A pet going missing, running away or being stolen are a pet owner’s worst nightmares. A registered microchip is a vital tool in the case of missing pets. When found, the pet is scanned using a reader. If a microchip is detected, the furry friend can be returned home soon. Pets must always have a microchip when they are entered into a show or taken abroad.
An ID chip, or microchip, is a capsule roughly the size of a grain of rice (measuring approx. Ø1.4*8.5 mm), containing electronic parts. A layer covering the capsule/ampule enables the chip to attach itself to tissue, forming a connective tissue capsule. The chip is inserted in place using a needle-like, sterile tool designed specifically for this purpose. Microchips come in a variety of sizes. The same chips work with different animals, such as cats, dogs or rabbits. A kitten can be chipped young, at 8–12 weeks, for instance alongside vaccination. The procedure itself is similar to vaccination; the chip is inserted under the skin on the back of the animal’s neck. The chip stays under the skin as long as the veterinarian ensures the chip does not come out with the needle, or that the chip is not placed on the cat’s fur (as can happen with long-haired cats).
Inserting the chip might be slightly painful and the insertion point might bleed a little. On the other hand, some pets might not notice anything. However, microchipping an aggressive cat may be difficult, or downright impossible, meaning that it is safer to perform chipping during e.g. castration. In x-rays, the chip will be visible as a capsule the size of a grain of rice. Sometimes the chip can be felt through the cat's skin. When performed by an experienced, trained expert, microchipping should be harmless for a pet.
The chip’s functionality is confirmed by checking that it works by responding with a number sequence. The 15-digit sequence is a sort of identification code for the pet. However, it is not the same as the pet’s registration number, but rather a number sequence coded by the chip’s manufacturer, compliant with international standards. The sequence can only be read with a specifically designed reader, which transmits a low radio frequency that activates the chip, which itself has no energy source.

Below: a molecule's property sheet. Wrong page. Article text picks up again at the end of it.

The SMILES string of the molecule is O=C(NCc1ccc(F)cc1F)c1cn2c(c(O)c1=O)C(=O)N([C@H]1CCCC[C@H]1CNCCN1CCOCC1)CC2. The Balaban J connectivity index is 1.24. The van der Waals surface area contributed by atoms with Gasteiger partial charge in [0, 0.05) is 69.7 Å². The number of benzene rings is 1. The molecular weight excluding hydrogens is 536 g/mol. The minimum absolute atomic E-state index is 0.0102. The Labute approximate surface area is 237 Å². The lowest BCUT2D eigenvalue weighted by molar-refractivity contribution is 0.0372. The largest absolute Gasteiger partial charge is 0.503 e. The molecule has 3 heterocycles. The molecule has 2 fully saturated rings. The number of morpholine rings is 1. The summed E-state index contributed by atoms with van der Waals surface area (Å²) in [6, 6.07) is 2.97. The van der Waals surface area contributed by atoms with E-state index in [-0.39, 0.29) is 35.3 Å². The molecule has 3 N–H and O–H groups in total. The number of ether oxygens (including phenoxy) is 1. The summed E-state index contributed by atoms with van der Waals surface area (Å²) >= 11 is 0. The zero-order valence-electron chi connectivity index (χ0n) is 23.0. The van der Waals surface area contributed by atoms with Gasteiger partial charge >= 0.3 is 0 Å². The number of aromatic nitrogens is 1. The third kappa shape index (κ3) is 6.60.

Since the chip can move under the pet’s skin, it is recommended to scan from head to tail, in case the chip is not found at the back of the neck. The ID chip should last for the animal’s entire lifetime, although they can break due to injuries to the chip location or surgical procedures. A veterinarian should check the microchip at every visit to confirm the chip’s and the owner’s information, including right of ownership.
A chip is useless without registration, since the chip itself only contains a number sequence. After ID-marking an animal, it must be immediately registered in a database. This prevents possible misuse in cases such as disappearances. During registration, the chip number is given and the owner's contact information is attached to it. It is recommended to register a pet in several databases, improving the chance and speed of finding the owner. Animal shelters etc. can access certain databases at any time of day, whereas others are only accessible during business hours.
Paperwork filled out during registration should be stored with your health card or registration book together with one chip number sticker. Other stickers should be stored in case you need to apply for a passport for your pet. Information about which register the chip is entered should also be stored in the same place. This information is important, since correctness of the register information is always the pet owner's responsibility.
There are four registers in use in Finland, which anyone can check to see if an animal’s chip has been registered. Information in the register about pet owners can only be accessed by register administrators, who decide to whom and under what terms should information about owners be disclosed. The chip number must be treated like one’s own personal ID, since the number can verify that the pet in question is yours when picking it up from the person who found it.
There is also an ongoing project in Finland called Miljoona Mikrosirua (A Million Microchips), whose goal is to provide affordable microchipping and registration with the help of business partners. The chips have been donated by municipalities, companies and organizations, among others. Microchipping events are organized in Finland at least bi-monthly. No reservations are needed and payments are done in cash. Microchipping specialists trained by veterinarians perform the insertion and the information is saved into a register.
Text by Julianna Hautoniemi
Originally published in Sacred Birmans in Finland association’s member magazine, issue 1/2019.